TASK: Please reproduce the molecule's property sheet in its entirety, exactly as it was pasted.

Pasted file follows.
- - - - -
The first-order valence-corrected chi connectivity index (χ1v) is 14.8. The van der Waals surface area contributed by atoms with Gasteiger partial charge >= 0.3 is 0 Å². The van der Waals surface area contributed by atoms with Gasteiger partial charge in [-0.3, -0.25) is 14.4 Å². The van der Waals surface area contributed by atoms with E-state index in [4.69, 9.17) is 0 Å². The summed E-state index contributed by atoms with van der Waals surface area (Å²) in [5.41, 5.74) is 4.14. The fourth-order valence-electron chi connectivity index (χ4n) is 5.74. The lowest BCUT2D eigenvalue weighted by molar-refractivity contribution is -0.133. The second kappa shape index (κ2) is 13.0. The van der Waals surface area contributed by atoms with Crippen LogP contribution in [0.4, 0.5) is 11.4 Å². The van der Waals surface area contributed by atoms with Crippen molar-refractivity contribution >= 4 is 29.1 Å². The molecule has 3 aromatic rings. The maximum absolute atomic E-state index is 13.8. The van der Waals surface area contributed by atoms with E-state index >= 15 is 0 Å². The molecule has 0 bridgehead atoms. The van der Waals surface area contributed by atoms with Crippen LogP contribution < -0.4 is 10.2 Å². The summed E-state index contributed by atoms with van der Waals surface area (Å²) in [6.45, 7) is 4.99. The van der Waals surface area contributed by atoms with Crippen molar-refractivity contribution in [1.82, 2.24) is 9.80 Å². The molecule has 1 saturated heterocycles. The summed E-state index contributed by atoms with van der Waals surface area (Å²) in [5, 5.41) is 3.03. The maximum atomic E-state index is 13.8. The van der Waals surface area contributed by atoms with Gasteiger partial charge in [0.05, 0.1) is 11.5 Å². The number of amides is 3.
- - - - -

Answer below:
The first-order valence-corrected chi connectivity index (χ1v) is 14.8. The van der Waals surface area contributed by atoms with Gasteiger partial charge >= 0.3 is 0 Å². The van der Waals surface area contributed by atoms with Gasteiger partial charge in [-0.3, -0.25) is 14.4 Å². The van der Waals surface area contributed by atoms with E-state index in [4.69, 9.17) is 0 Å². The summed E-state index contributed by atoms with van der Waals surface area (Å²) in [5.41, 5.74) is 4.14. The fourth-order valence-electron chi connectivity index (χ4n) is 5.74. The lowest BCUT2D eigenvalue weighted by molar-refractivity contribution is -0.133. The second kappa shape index (κ2) is 13.0. The van der Waals surface area contributed by atoms with Crippen LogP contribution in [0.4, 0.5) is 11.4 Å². The van der Waals surface area contributed by atoms with Crippen molar-refractivity contribution >= 4 is 29.1 Å². The molecule has 3 aromatic rings. The maximum absolute atomic E-state index is 13.8. The van der Waals surface area contributed by atoms with E-state index >= 15 is 0 Å². The molecule has 0 bridgehead atoms. The van der Waals surface area contributed by atoms with Crippen LogP contribution < -0.4 is 10.2 Å². The summed E-state index contributed by atoms with van der Waals surface area (Å²) in [6.45, 7) is 4.99. The van der Waals surface area contributed by atoms with Crippen molar-refractivity contribution in [1.82, 2.24) is 9.80 Å². The molecule has 1 saturated heterocycles. The summed E-state index contributed by atoms with van der Waals surface area (Å²) in [5, 5.41) is 3.03. The maximum atomic E-state index is 13.8. The van der Waals surface area contributed by atoms with Gasteiger partial charge in [0.05, 0.1) is 11.5 Å². The number of amides is 3.